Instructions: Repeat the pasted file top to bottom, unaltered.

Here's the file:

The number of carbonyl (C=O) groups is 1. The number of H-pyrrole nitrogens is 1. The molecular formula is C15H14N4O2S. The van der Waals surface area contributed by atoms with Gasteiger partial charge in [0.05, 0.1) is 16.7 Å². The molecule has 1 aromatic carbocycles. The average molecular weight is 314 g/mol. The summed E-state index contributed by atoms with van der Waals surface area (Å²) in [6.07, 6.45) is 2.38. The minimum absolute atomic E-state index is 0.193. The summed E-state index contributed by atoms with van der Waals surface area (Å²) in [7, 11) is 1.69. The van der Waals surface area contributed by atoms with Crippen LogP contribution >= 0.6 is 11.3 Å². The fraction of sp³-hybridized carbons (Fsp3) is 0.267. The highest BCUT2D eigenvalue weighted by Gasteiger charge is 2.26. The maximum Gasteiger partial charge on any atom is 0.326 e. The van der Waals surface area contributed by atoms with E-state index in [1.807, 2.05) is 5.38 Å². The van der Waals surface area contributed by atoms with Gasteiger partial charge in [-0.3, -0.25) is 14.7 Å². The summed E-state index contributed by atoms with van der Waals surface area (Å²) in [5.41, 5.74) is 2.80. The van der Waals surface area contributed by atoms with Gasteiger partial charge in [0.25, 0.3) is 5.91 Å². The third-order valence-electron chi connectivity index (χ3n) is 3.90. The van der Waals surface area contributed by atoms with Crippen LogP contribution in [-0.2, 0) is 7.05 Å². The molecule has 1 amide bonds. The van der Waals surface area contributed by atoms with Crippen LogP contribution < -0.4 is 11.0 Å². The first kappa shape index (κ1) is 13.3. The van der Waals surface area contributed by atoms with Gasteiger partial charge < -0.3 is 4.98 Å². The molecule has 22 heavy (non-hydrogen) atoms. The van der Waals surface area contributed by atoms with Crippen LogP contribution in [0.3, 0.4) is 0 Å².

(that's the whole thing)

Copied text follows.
The number of carbonyl (C=O) groups is 1. The number of H-pyrrole nitrogens is 1. The molecular formula is C15H14N4O2S. The van der Waals surface area contributed by atoms with Gasteiger partial charge in [0.05, 0.1) is 16.7 Å². The molecule has 1 aromatic carbocycles. The average molecular weight is 314 g/mol. The summed E-state index contributed by atoms with van der Waals surface area (Å²) in [6.07, 6.45) is 2.38. The minimum absolute atomic E-state index is 0.193. The summed E-state index contributed by atoms with van der Waals surface area (Å²) in [7, 11) is 1.69. The van der Waals surface area contributed by atoms with Crippen LogP contribution >= 0.6 is 11.3 Å². The fraction of sp³-hybridized carbons (Fsp3) is 0.267. The highest BCUT2D eigenvalue weighted by Gasteiger charge is 2.26. The maximum Gasteiger partial charge on any atom is 0.326 e. The van der Waals surface area contributed by atoms with E-state index in [1.807, 2.05) is 5.38 Å². The van der Waals surface area contributed by atoms with Gasteiger partial charge in [-0.3, -0.25) is 14.7 Å². The summed E-state index contributed by atoms with van der Waals surface area (Å²) in [5.41, 5.74) is 2.80. The van der Waals surface area contributed by atoms with Gasteiger partial charge in [0.25, 0.3) is 5.91 Å². The third-order valence-electron chi connectivity index (χ3n) is 3.90. The van der Waals surface area contributed by atoms with Crippen LogP contribution in [-0.2, 0) is 7.05 Å². The molecule has 1 amide bonds. The van der Waals surface area contributed by atoms with Crippen LogP contribution < -0.4 is 11.0 Å². The first kappa shape index (κ1) is 13.3. The van der Waals surface area contributed by atoms with Gasteiger partial charge < -0.3 is 4.98 Å². The molecule has 22 heavy (non-hydrogen) atoms. The van der Waals surface area contributed by atoms with Crippen LogP contribution in [0.3, 0.4) is 0 Å².